Art palace of Lille, France

Palais des Beaux Arts Lille

This year we discovered Lille, a city in the north of France. There are several reasons why it is worth a visit, but the most convincing will be the Palais des Beaux Art. It is the little sister of the great museums in Paris, but it is still enormous. Art ranging from ancient times to the twentieth century is displayed here and it keeps you off the streets for several hours.

What you can expect here is art from various European countries and many different times. There are many works by Spanish painters like Goya, Italian giants like Tintoretto and even more French masterminds. It has a relatively small selection of impressionist and modernist work, but some great names are there: Monet, Manet, and others. One of my favorites is the painting Henri-Xavier Fontaine by Vuillard. Another is Monet’s Parlement de Londres. I guess I am a sucker for impressionism.

A special asset of the museum is its collection of life-size city models. They look like large tables and show various cities in past centuries. It is especially nice because the room is in the basement and quite dark, giving it a certain atmosphere. On the other side of the basement you find a large number of religious statues and panels.

Sonia Delaunay Lille

The museum tries to organize events and specialties. When we get there it has a sound project by the musical band Air. I know this French band from the nineties. They are known for their relaxing sounds and electronics. Last year they made soundscapes for a bunch of art works. Their aerial interpretations deepen our experiences with some pieces. Sometimes the sounds are a bit funny, which makes sense with abstract art. We got mesmerized for a while with a ping-pong sound in front of this painting by Sonia Delaunay:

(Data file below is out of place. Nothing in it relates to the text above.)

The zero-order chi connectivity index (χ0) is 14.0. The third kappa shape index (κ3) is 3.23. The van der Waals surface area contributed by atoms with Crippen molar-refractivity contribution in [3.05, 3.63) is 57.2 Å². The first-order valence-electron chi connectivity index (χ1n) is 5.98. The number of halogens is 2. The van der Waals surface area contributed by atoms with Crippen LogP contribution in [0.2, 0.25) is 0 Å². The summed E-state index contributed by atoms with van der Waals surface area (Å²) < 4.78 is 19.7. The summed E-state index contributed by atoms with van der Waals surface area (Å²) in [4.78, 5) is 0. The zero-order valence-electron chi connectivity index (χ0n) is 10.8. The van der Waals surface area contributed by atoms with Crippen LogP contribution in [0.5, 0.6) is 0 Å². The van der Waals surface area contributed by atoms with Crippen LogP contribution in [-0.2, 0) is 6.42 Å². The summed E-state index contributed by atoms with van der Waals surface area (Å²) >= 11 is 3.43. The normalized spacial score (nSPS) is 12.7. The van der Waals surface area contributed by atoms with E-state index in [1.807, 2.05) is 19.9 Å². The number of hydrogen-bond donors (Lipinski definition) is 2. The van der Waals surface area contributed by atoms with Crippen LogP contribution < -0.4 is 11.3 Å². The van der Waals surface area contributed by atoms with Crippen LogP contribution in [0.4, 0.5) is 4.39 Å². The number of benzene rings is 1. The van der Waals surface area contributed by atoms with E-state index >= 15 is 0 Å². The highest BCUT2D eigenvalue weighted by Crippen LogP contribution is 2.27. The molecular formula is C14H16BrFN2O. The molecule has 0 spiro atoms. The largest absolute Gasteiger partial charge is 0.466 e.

Love this museum because:

  • It has a great variety of great art
  • The building is impressive and has beautiful light falling in from outside
  • It is the biggest thing you can do in Lille
  • The staff is very helpful and kind


  • Some of the collections having relatively few works. Sometimes you hop from one style into the other
  • the grand size of the museum leads to sore feet

Like this article? You might also want to read:

Time-Travelling in Mauritshuis The Hague

Musée l’Orangerie: Oasis in Paris

No Comments Yet

Leave a Reply

Your email address will not be published.

You may use these HTML tags and attributes: <a href="" title=""> <abbr title=""> <acronym title=""> <b> <blockquote cite=""> <cite> <code> <del datetime=""> <em> <i> <q cite=""> <s> <strike> <strong>

This site uses Akismet to reduce spam. Learn how your comment data is processed.